A Year of Cheese Sandwiches  

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Just a quick post. I had to share this! 52 weeks of gourmet sandwiches. That's right a whole year of gorgeous, cheese inspired, DIY delicacies. Thanks for the inspiration Fromagesdici.com!

Bush Leaves Nasty Cheese Situation for President Obama  

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Politics and Cheese clash again. In his last week in office, George W. Bush was not as idle as you'd imagine. Au contraire! He had just enough time to triple the tax on Roquefort cheese imported from France. The UK Telegraph reports that José Bové has threatened to take symbolic action against America. Doesn't seem like much of a threat? Do you remember the 1999 incident of a McDonalds in France being dismantled bolt by bolt (ny times)? That was when Roquefort tax doubled. And yep, that was Bové.
French government has promised to take action; possibly in the form of a similarly symbolic coca-cola tax. But first, lets try a bit of bribery: The Obama's can expect a 4.5 pound package of the pungent cheese. "Michel Barnier, the Agriculture Minister, has urged Obama to reverse the roquefort decision and head off another French campaign against the symbols of US fast food. 'I hope that he will avoid mediocre little measures like the one just taken against roquefort,' Barnier said."(times online). Could that sentence even be said with out a French accent and a slight dismissive wave of the hand?

More Objects Covered in Cheese:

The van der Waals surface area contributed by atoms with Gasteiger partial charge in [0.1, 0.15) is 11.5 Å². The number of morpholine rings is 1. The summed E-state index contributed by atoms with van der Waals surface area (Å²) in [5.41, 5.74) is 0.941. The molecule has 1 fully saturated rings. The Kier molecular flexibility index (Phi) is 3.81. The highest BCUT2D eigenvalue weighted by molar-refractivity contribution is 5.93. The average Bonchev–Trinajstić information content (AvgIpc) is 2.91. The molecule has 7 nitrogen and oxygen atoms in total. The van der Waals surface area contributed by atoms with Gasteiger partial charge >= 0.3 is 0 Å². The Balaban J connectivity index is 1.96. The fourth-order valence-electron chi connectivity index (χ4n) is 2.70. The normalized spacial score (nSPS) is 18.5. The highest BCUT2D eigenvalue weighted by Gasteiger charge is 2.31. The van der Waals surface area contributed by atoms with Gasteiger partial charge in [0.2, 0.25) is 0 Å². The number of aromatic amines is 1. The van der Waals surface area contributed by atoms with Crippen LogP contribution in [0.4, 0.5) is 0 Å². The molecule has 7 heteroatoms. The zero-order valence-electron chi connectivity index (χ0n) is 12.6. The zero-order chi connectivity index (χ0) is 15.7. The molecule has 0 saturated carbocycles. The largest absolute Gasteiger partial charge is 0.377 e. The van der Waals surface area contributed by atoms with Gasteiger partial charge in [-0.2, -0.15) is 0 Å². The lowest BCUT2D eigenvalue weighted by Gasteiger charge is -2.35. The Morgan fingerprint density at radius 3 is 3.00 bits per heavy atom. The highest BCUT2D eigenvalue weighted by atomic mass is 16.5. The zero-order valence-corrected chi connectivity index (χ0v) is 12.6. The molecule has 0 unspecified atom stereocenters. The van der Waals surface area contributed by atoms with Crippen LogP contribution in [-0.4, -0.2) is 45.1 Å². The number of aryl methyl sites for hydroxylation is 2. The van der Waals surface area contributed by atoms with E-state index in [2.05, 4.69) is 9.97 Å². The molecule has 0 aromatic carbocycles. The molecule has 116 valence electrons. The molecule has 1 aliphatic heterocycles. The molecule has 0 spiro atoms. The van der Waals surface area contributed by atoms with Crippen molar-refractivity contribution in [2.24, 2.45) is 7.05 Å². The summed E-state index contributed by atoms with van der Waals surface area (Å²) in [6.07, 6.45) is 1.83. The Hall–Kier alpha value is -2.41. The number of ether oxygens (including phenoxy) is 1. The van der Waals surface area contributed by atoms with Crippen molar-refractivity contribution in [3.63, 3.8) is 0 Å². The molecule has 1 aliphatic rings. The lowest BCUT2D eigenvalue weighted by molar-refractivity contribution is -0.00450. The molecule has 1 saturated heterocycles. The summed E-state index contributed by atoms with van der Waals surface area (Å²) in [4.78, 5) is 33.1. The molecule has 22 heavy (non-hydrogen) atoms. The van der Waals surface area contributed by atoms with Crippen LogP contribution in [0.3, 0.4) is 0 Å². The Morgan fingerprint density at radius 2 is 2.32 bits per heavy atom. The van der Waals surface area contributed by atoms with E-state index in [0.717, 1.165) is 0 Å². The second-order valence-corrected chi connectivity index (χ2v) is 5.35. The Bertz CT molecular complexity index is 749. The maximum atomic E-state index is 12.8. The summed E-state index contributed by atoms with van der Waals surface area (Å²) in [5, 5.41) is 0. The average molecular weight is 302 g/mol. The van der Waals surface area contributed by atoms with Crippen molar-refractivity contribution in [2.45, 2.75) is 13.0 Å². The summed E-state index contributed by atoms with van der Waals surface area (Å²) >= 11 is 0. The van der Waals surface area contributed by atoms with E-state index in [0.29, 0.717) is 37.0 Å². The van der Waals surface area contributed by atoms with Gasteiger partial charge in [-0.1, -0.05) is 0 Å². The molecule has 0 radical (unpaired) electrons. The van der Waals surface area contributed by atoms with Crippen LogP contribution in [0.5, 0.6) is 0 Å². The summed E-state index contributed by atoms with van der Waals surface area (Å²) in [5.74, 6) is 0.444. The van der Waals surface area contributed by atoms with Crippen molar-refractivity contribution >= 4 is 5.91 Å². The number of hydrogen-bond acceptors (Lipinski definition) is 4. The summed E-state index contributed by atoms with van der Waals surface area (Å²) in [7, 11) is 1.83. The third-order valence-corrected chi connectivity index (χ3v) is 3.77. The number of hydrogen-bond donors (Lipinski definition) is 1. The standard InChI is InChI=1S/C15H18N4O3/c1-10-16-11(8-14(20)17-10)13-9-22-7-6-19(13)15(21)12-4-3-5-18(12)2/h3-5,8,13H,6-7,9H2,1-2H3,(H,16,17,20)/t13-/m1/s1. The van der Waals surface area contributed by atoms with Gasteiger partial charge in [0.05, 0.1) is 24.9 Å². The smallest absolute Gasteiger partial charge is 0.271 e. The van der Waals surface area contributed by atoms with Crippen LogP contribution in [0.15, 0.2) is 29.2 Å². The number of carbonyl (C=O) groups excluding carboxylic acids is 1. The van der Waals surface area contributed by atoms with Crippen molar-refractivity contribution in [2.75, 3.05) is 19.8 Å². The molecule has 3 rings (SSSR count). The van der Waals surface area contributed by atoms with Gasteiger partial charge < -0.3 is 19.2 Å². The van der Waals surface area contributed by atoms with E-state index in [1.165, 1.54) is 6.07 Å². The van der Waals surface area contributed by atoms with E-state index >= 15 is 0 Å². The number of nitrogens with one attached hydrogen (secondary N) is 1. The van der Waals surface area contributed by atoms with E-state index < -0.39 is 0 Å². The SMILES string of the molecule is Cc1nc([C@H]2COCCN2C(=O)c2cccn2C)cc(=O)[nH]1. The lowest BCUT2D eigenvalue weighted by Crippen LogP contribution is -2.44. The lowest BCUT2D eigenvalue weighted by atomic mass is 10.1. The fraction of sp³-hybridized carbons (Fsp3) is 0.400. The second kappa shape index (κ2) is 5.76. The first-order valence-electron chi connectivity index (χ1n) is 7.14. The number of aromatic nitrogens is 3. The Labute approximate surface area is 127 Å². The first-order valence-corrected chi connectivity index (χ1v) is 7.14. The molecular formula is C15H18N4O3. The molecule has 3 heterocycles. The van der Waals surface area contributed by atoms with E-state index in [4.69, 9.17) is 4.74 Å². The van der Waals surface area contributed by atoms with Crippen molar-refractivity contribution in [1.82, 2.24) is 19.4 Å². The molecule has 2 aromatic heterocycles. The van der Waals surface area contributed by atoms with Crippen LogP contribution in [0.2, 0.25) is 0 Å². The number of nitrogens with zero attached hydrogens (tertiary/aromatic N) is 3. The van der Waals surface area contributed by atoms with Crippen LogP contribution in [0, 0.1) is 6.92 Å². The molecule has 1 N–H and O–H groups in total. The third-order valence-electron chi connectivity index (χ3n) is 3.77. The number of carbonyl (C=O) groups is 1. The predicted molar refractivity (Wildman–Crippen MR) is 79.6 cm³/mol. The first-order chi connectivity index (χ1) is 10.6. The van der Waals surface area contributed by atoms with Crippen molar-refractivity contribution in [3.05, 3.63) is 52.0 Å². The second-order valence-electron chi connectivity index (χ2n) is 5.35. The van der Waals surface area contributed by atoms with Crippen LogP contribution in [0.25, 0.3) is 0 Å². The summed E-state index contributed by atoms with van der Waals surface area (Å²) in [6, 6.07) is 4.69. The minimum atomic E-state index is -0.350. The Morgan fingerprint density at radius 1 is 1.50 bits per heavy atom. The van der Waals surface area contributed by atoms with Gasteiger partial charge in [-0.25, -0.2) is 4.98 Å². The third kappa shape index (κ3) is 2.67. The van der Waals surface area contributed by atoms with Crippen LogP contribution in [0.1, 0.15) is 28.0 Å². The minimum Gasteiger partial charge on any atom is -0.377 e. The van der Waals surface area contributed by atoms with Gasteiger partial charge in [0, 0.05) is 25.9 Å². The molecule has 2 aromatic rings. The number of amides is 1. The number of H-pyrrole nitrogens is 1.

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Just a quick link-and-run...but this is follow up to my last post: cheese room. Isn't it weird how suddenly I'm seeing all sorts of things covered in cheese? Is this some new fad? Or is it like learning a new vocabulary word and then suddenly you hear it everywhere?

(comic from Subnormality)

Hotel Room Covered in Cheese  

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It's called art (formerly known as cheese). This is an older piece by Cosimo Cavallaro. You may have heard of his "Chocolate Jesus" that gained a fair bit of infamy but "Cheese Room" and other works like the "Ham Bed" seemed to fall below the attention of major news networks.
Usually I'd be saddened by the waste of delicious dairy-ness...but this doesn't look appetizing at all. And if it is indeed the industrial strength cheese whiz it appears to be, then, in my opinion, it was never edible to begin with. In fact, Jesus may be the only consumable looking thing Cavallero has made out of food. His "Candy Chair" looks downright toxic. And the "Ham Bed"...makes my stomach roll. I'm not even linking it. If you're so desperate to get ill you'll have to google it on you own.

Ceramic Jar Blue Stilton  

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I've got this incredible spread laid out in front of me...and darned if my camera isn't out of batteries. My lunch consists of a mini baguette, a handful of almonds, a stunningly aromatic tropical green tea and the pièce de résistance: Oxford Cheese company's ceramic jar Blue Stilton. (Thanks to my Aunt Meri for sending this gem from the UK)

It's a little clay crock decorated with an old fashioned blue etched landscape. Pop the lid off and there is a thick bit of wax sealing in cheese itself. This stilton has the familiar hard kicking tang, but it doesn't go straight for the tonsils. It's just classier than that. It makes me think of walnuts and lemons. And the texture is..frustratingly perfect balance of moist yet hinting about crubblyness. I'm thinking "Maybe its the compression of the pot environment?" but its hard to think because the spoon is back in my mouth and I'm drifting away on lemon tang again.